Further on a Southern Crested Caracara (Caracara plancus) was strutting his stuff! This is a colourful bird of prey in the Falcon family. A friendly cinclodes came to see us as did a zorzal, and we even spotted the iconic Patagonian sierra finch in the bushes (pic 1). The Patagonian Sierra Finch (Cometocino Patagónico) Phrygilus patagonicus is a bright yellow and grey bird who nests in thorny Calafate bushes in forest areas to protect their offspring from predators. The Blackish cinclodes (Cinclodes antarcticus, pic 2) is a passerine bird belonging to the ovenbird family Furnariidae. It is native to the southern tip of South America (aka tussock-bird). It is very tame and will approach humans. The sexes are similar and their plumage is almost entirely dark brown. The throat is slightly paler with some buff speckling, there is a hint of a pale stripe over the eye and there is a faint reddish-brown bar on the wing. The bill is quite long, stout and slightly down curved with a pale yellow spot at the base. The song and calls are loud and high-pitched. The trilling song may be uttered from a perch or in flight. A Zorzal or Magellan austral thrush (Turdus falcklandii magellanicus pic 3) is a medium-sized thrush limited to southern South America, similar to the European blackbird, also of the genus Turdus, with a yellow bill and feet, and streaked throats. In Chile the austral thrush lives in a variety of habitats from Nothofagus forests to agricultural lands.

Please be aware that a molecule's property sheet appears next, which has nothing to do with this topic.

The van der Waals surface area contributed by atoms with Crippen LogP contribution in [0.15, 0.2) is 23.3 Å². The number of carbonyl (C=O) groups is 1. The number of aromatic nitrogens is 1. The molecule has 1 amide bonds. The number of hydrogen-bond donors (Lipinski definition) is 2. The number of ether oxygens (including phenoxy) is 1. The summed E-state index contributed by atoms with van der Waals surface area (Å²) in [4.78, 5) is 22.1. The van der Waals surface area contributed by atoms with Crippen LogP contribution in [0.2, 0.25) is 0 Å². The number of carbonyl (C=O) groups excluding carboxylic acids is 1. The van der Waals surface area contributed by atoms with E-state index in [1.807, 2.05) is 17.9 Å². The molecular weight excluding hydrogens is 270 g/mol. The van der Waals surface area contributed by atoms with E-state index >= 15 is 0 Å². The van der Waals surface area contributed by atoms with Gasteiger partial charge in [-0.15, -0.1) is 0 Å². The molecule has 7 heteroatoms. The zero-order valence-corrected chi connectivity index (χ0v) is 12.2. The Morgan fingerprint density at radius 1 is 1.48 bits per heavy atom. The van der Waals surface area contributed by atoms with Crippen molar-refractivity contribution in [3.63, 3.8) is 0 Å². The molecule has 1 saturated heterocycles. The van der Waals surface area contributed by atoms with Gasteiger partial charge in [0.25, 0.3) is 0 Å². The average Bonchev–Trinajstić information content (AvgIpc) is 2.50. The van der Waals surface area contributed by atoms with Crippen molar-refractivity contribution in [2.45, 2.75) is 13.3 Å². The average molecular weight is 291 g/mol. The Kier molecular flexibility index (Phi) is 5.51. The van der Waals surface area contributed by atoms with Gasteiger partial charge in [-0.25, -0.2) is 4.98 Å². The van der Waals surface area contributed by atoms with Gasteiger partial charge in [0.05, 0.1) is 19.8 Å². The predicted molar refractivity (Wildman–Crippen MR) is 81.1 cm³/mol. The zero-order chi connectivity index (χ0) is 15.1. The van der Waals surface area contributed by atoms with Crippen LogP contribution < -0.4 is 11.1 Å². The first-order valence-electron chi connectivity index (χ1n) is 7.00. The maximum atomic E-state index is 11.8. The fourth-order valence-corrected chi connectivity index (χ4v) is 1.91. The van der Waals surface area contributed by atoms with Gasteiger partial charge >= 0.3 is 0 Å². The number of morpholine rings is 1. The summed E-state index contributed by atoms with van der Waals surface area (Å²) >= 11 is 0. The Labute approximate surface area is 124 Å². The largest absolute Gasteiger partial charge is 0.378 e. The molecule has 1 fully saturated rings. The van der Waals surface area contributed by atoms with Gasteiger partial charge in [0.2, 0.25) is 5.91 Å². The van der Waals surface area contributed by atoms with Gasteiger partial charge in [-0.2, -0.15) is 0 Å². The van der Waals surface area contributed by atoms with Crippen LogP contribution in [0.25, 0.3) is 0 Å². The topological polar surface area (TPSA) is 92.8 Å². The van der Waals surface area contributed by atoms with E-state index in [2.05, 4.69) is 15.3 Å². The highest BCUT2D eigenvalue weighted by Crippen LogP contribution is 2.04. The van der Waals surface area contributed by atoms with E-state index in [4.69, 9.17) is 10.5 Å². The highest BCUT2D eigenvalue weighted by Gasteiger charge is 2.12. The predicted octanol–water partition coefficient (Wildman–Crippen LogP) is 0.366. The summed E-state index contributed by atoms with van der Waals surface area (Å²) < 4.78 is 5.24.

We collected everything up and started the drive to Lago Grey, past Estancia Lazo ranch (aka Hostería Mirador del Paine), through lush lenga forest along the shore of Laguna Verde (Green Lagoon) and Laguna Honda (Deep Lagoon) before veering somewhat south for a 360° view of the Paine Massif (north), Lago Toro (biggest lake) and the Patagonian pampas (southwest). Once at Lake Grey we parked outside the hotel to wait for our catamaran trip. The hotel windows and balcony gave a great view of the Cerro Paine Mountains, Lago Grey, the catamaran and a few stray icebergs. After a half hour wait it was our group’s turn to walk down to the landing stage, collect our life jackets and board the RIB. This took us to a sandy spit where we embarked on the catamaran (100 person capacity). Once we were all on board we sped off towards Glacier Grey, part of the massive Southern Patagonia Ice Field. As we went we passed more and more, bigger and bigger icebergs before collecting a second set of people. As the cliffs grew higher, more impressive waterfalls thundered down until we arrived at the first section of glacier. Very blue, very beautiful. As we were in a specially strengthened boat we were able to push through the ice field and get remarkably close. We slowly sailed along all three tongues of the glacier, punctuated by rock outcrops. The journey was narrated, but as most of us were on deck, we didn’t hear that much. Still, the beauty spoke for itself! Having seen all three ‘tongues’ of the glacier, punctuated by outcrops of fossilised mud, folding into wave upon wave of stone, we stopped briefly for the crew to collect some small icebergs to furnish the ice in our drinks! After an hour around the glacier we began our journey back in the cabin and settled down to the free pisco sour. The whole trip took a surprising 3 hours!